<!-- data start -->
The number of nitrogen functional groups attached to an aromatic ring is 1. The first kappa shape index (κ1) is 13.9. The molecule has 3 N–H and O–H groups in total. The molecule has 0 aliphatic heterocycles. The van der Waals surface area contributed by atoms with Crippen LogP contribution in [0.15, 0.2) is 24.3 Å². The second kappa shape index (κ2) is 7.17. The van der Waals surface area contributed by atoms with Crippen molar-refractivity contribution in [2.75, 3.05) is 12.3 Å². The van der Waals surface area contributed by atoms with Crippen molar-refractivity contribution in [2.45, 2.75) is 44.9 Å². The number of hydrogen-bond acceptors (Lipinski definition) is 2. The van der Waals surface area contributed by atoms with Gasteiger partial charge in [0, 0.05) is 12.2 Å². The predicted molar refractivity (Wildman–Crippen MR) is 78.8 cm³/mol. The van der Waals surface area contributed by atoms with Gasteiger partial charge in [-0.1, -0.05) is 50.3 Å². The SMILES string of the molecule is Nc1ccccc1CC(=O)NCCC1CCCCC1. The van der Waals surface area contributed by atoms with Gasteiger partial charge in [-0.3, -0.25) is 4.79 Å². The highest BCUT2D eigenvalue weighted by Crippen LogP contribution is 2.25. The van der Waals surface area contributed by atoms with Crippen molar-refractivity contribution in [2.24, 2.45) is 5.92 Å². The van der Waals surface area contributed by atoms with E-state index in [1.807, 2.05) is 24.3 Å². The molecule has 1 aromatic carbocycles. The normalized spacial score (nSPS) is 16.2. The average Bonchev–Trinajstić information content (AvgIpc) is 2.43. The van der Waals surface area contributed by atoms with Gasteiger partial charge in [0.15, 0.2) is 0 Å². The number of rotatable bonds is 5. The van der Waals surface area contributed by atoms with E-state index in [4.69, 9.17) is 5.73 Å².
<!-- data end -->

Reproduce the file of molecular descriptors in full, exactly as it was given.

The number of nitrogen functional groups attached to an aromatic ring is 1. The first kappa shape index (κ1) is 13.9. The molecule has 3 N–H and O–H groups in total. The molecule has 0 aliphatic heterocycles. The van der Waals surface area contributed by atoms with Crippen LogP contribution in [0.15, 0.2) is 24.3 Å². The second kappa shape index (κ2) is 7.17. The van der Waals surface area contributed by atoms with Crippen molar-refractivity contribution in [2.75, 3.05) is 12.3 Å². The van der Waals surface area contributed by atoms with Crippen molar-refractivity contribution in [2.45, 2.75) is 44.9 Å². The number of hydrogen-bond acceptors (Lipinski definition) is 2. The van der Waals surface area contributed by atoms with Gasteiger partial charge in [0, 0.05) is 12.2 Å². The predicted molar refractivity (Wildman–Crippen MR) is 78.8 cm³/mol. The van der Waals surface area contributed by atoms with Gasteiger partial charge in [-0.1, -0.05) is 50.3 Å². The SMILES string of the molecule is Nc1ccccc1CC(=O)NCCC1CCCCC1. The van der Waals surface area contributed by atoms with Gasteiger partial charge in [-0.3, -0.25) is 4.79 Å². The highest BCUT2D eigenvalue weighted by Crippen LogP contribution is 2.25. The van der Waals surface area contributed by atoms with Crippen molar-refractivity contribution in [2.24, 2.45) is 5.92 Å². The van der Waals surface area contributed by atoms with E-state index in [1.807, 2.05) is 24.3 Å². The molecule has 1 aromatic carbocycles. The normalized spacial score (nSPS) is 16.2. The average Bonchev–Trinajstić information content (AvgIpc) is 2.43. The van der Waals surface area contributed by atoms with Gasteiger partial charge in [0.15, 0.2) is 0 Å². The number of rotatable bonds is 5. The van der Waals surface area contributed by atoms with E-state index in [4.69, 9.17) is 5.73 Å².